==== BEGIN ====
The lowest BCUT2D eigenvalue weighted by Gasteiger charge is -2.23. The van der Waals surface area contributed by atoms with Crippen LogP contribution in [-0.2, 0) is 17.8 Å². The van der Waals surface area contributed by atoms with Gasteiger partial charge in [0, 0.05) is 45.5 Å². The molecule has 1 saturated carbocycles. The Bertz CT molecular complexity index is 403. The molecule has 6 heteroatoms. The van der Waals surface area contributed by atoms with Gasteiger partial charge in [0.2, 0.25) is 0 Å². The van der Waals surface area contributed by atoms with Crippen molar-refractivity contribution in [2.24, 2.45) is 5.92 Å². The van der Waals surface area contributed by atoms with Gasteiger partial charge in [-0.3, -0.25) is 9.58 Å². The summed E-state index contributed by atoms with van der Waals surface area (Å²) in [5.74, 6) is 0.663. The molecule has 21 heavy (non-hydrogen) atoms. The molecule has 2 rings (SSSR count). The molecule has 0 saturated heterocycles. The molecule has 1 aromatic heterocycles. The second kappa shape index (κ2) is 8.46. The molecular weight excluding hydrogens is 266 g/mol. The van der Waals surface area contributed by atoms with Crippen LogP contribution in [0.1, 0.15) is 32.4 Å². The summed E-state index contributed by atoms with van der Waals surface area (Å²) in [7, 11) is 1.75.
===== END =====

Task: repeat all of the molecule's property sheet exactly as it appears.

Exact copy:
The lowest BCUT2D eigenvalue weighted by Gasteiger charge is -2.23. The van der Waals surface area contributed by atoms with Crippen LogP contribution in [-0.2, 0) is 17.8 Å². The van der Waals surface area contributed by atoms with Gasteiger partial charge in [0, 0.05) is 45.5 Å². The molecule has 1 saturated carbocycles. The Bertz CT molecular complexity index is 403. The molecule has 6 heteroatoms. The van der Waals surface area contributed by atoms with Gasteiger partial charge in [0.2, 0.25) is 0 Å². The van der Waals surface area contributed by atoms with Crippen molar-refractivity contribution in [2.24, 2.45) is 5.92 Å². The van der Waals surface area contributed by atoms with Gasteiger partial charge in [-0.3, -0.25) is 9.58 Å². The summed E-state index contributed by atoms with van der Waals surface area (Å²) in [5.74, 6) is 0.663. The molecule has 21 heavy (non-hydrogen) atoms. The molecule has 2 rings (SSSR count). The molecule has 0 saturated heterocycles. The molecule has 1 aromatic heterocycles. The second kappa shape index (κ2) is 8.46. The molecular weight excluding hydrogens is 266 g/mol. The van der Waals surface area contributed by atoms with Crippen LogP contribution in [0.1, 0.15) is 32.4 Å². The summed E-state index contributed by atoms with van der Waals surface area (Å²) in [7, 11) is 1.75.